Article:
As it continues to shorten its longstanding system of “windows” for access to copyrighted material, the music industry is betting its future on just such a model of staggered, tiered releases, CNET News reported last week.
Digital download services such as Apple Computer’s iTunes have gleaned most of the headlines to date. But the digital music market has already moved to a diverse model, particularly when mobile consumers are counted.
Sony BMG is already seeing 10 percent of its revenue in the United States, and more than 20 percent of its revenue in China and South Korea, come from digital and mobile products. In the next year, labels will increasingly find ways to boost those figures by offering a large range of different products at different times, and through different channels.
These budding music windows — ranging from exclusive tracks posted on iTunes or pre-release ring tones to live CDs released long after an album’s street date — are signs of how seriously the music industry is taking the digital business at last, CNET said.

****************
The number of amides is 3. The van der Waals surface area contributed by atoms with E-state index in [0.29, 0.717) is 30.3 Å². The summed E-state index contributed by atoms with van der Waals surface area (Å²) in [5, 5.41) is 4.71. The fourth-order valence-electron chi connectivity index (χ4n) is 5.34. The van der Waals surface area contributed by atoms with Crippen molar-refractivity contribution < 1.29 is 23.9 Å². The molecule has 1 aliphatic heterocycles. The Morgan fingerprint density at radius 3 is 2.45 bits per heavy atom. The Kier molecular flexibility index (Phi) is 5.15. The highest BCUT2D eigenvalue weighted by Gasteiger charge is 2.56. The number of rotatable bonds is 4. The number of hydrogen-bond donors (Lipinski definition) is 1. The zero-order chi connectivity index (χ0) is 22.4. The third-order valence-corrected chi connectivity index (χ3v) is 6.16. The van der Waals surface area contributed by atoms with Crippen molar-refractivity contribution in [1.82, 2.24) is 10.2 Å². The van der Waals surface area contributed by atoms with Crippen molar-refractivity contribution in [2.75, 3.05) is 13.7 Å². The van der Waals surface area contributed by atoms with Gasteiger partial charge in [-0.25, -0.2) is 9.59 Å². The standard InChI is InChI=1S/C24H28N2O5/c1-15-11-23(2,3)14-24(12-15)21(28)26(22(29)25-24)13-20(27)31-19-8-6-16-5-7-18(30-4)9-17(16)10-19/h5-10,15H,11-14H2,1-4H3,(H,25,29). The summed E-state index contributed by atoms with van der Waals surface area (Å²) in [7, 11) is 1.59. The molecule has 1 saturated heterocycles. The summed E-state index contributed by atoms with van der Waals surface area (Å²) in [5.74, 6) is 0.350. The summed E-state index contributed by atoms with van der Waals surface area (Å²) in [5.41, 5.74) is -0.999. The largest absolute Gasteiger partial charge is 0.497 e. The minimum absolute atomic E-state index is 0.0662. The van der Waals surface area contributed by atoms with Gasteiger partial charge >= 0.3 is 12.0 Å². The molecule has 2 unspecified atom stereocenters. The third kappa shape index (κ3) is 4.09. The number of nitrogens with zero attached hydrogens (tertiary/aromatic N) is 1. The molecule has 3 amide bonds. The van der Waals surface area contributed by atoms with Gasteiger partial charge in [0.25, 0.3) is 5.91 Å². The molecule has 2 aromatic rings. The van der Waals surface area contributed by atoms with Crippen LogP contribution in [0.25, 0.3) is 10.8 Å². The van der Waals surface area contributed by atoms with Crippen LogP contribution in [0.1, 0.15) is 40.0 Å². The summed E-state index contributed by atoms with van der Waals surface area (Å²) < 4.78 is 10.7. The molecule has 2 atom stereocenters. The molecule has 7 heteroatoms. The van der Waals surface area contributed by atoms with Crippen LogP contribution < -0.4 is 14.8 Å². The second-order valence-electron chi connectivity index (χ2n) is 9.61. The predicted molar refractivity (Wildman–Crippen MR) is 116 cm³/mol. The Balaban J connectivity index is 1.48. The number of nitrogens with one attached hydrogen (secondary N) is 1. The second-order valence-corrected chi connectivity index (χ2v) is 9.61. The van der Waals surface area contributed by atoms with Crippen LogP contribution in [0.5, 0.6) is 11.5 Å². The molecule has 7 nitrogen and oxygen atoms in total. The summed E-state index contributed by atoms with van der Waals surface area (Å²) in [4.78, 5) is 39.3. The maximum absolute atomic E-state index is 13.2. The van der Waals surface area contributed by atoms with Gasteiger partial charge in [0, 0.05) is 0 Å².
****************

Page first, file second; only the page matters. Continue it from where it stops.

Physical CD sales continue to drop, and executives say they don’t realistically expect that to turn around or even to stabilize immediately. Peer-to-peer use continues to rise worldwide, and according to research firm NPD Group, 44 percent of music found on consumers’ hard drives in 2004 still came from file swapping or copying other CDs.
Digital sales continue to grow by leaps and bounds, however. According to the International Federation of the Phonographic Industry, about 180 million songs were sold online in the first half of 2005, up from 57 million in the same period last year.
Releasing content in tightly controlled windows — first in theaters, later to home video, and finally to TV, for example — has been hugely profitable for movie studios in the past few years. These windows have shrunk substantially as DVD releases have been moved substantially closer, but the studios have kept strictly separate release dates for theaters, home video and on-demand services, the CNET report said.
This new product model is also changing the role of record companies, which are increasingly dealing with other giant corporations, from telephone companies to Internet portals, as music distributors.